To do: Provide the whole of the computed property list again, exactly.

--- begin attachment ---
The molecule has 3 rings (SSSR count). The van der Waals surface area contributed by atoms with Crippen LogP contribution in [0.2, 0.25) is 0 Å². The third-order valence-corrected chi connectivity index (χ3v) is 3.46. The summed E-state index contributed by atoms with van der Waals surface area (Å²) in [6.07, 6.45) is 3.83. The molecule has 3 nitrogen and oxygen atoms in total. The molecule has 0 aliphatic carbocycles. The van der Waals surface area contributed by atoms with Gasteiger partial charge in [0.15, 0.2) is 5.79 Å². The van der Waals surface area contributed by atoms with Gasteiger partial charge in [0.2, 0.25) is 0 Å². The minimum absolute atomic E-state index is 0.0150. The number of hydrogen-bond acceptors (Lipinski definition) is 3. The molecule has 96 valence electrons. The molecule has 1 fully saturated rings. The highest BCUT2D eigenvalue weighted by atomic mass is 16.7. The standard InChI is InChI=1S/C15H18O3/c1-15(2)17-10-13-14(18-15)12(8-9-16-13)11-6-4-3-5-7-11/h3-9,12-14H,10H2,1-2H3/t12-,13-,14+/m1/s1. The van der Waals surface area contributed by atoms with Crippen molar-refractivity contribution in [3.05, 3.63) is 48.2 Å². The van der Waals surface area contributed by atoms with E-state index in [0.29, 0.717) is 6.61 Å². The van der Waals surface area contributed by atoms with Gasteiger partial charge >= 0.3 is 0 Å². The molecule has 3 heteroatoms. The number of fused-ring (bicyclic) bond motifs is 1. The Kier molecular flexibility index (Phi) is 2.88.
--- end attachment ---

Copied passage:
The molecule has 3 rings (SSSR count). The van der Waals surface area contributed by atoms with Crippen LogP contribution in [0.2, 0.25) is 0 Å². The third-order valence-corrected chi connectivity index (χ3v) is 3.46. The summed E-state index contributed by atoms with van der Waals surface area (Å²) in [6.07, 6.45) is 3.83. The molecule has 3 nitrogen and oxygen atoms in total. The molecule has 0 aliphatic carbocycles. The van der Waals surface area contributed by atoms with Gasteiger partial charge in [0.15, 0.2) is 5.79 Å². The van der Waals surface area contributed by atoms with Gasteiger partial charge in [0.2, 0.25) is 0 Å². The minimum absolute atomic E-state index is 0.0150. The number of hydrogen-bond acceptors (Lipinski definition) is 3. The molecule has 96 valence electrons. The molecule has 1 fully saturated rings. The highest BCUT2D eigenvalue weighted by atomic mass is 16.7. The standard InChI is InChI=1S/C15H18O3/c1-15(2)17-10-13-14(18-15)12(8-9-16-13)11-6-4-3-5-7-11/h3-9,12-14H,10H2,1-2H3/t12-,13-,14+/m1/s1. The van der Waals surface area contributed by atoms with Crippen molar-refractivity contribution in [3.05, 3.63) is 48.2 Å². The van der Waals surface area contributed by atoms with E-state index in [0.29, 0.717) is 6.61 Å². The van der Waals surface area contributed by atoms with Gasteiger partial charge >= 0.3 is 0 Å². The molecule has 3 heteroatoms. The number of fused-ring (bicyclic) bond motifs is 1. The Kier molecular flexibility index (Phi) is 2.88.